The best approach is to work with a mortgage professional to determine exactly what you can afford, both from a loan approval standpoint, as well as a comfort level for making the monthly payments.
Check Your Credit
Before applying for a mortgage - or any other loan type - it's helpful to know your credit standing. By law, you can receive one free copy of your credit report per year.
Mortgage lenders will evaluate your credit using the FICO scoring model. The FICO model scoring ranges from 300-850. Generally, the higher your credit score, the better loan for which you’ll qualify.
When you receive your credit report, be sure to review it for errors and omissions. If you find something wrong, dispute it. This will start the process of removing the error from your record and may also improve your credit score.
Before shopping for a home, it is important to know how much you’ll be able to actually spend. The best way to do this is to get pre-qualified for a mortgage.
The process of getting pre-qualified involves providing some personal and financial information to your mortgage lender, such as income and asset info, as well as information for pulling credit.
Your mortgage lender will review this information and let you know how much you’ll be able to spend on a home.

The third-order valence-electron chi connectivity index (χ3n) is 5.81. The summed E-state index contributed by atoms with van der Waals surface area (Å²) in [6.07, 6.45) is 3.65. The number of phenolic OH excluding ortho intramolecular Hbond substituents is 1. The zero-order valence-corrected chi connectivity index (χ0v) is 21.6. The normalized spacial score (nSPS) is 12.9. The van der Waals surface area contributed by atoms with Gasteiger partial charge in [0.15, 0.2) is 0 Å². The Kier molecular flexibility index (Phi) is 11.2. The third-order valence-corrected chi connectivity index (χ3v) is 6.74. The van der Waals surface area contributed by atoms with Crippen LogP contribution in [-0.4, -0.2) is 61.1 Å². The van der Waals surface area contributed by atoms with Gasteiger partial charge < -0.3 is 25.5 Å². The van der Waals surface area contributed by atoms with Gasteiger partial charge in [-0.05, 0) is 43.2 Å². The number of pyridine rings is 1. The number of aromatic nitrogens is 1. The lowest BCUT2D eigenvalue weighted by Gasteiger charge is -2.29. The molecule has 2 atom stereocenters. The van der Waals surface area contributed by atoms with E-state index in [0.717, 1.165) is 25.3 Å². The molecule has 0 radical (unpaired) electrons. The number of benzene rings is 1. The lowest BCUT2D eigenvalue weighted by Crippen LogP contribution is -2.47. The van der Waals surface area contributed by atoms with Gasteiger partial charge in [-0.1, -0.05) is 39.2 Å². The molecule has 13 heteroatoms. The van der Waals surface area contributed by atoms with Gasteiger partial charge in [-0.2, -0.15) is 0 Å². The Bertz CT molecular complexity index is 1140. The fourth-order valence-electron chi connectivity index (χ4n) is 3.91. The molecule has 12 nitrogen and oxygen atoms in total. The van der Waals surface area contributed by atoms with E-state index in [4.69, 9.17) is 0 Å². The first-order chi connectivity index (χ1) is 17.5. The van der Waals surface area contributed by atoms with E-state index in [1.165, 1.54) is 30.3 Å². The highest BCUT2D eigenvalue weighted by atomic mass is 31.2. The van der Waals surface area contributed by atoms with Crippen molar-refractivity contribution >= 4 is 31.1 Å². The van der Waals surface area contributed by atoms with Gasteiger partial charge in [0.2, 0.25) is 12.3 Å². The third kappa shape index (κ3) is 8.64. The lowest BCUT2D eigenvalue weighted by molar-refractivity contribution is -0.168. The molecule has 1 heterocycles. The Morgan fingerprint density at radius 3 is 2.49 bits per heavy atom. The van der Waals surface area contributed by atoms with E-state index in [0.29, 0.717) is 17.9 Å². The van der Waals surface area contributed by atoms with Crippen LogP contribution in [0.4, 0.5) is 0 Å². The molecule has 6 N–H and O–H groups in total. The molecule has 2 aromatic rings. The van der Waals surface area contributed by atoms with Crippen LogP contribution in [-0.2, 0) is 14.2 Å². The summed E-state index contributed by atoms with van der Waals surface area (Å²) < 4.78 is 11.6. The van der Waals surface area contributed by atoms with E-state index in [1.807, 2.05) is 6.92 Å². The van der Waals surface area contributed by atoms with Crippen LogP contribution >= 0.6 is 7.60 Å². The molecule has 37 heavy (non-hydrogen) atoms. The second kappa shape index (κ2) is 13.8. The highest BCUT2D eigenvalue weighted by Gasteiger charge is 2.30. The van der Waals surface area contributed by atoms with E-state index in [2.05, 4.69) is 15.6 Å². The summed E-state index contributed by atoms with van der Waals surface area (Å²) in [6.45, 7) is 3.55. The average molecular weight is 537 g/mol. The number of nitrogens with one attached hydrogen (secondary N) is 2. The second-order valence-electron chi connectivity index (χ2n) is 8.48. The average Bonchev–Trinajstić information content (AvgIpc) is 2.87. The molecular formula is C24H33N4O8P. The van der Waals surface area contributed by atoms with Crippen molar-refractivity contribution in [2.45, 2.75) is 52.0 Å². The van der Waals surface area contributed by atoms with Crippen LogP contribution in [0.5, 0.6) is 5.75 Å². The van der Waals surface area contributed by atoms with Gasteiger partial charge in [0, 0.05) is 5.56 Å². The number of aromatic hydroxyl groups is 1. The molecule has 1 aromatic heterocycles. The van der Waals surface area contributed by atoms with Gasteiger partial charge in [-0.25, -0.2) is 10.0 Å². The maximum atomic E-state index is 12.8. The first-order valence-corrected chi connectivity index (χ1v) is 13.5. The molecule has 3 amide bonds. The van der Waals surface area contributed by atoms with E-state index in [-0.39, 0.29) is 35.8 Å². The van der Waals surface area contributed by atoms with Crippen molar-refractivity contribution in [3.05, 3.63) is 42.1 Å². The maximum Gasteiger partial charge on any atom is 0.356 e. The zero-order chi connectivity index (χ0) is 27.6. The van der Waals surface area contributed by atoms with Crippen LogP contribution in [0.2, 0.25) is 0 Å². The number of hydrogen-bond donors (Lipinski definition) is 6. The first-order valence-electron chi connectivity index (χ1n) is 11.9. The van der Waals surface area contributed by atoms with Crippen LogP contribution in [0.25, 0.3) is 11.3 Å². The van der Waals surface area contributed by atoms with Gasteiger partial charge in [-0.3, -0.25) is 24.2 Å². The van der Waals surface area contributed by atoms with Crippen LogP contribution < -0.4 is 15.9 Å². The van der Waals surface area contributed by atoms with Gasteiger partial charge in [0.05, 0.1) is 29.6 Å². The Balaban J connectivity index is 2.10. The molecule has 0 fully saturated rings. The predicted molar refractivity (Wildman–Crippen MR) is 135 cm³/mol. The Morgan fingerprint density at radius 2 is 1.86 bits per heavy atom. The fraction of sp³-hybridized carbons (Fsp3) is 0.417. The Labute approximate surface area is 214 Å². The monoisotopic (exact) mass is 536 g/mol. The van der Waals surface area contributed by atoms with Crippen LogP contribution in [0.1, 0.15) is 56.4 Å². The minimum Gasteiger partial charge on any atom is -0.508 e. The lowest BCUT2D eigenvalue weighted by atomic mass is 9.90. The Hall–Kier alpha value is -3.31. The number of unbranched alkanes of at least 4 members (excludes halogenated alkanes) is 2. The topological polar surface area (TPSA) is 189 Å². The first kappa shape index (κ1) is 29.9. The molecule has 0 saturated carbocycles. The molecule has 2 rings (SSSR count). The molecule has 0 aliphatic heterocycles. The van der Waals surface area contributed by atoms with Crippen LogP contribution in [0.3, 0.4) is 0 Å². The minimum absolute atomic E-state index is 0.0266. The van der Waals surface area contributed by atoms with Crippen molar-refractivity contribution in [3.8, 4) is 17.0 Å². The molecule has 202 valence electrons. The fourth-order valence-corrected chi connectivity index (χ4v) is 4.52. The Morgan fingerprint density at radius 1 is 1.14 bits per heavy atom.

Getting pre-approved is the next step.
Getting pre-approved for a mortgage is more in-depth than getting pre-qualified. During the pre-approval process, you will be asked for documentation which support the information you’ve verbally provided as part of your pre-qualification.
Documentation typically includes W-2s, pay stubs, and bank statements; and may include federal tax returns.
A distinct advantage of completing the pre-qualification and pre-approval steps before looking for a home is that you’ll know in advance exactly how much you can afford.
In addition, getting pre-approved also allows you to move much faster when you find that perfect home. In today’s competitive market, a pre-approval lets the seller know your offer is serious. Not having one can weaken your bid and cause you to lose out to another buyer whose financing is already in order.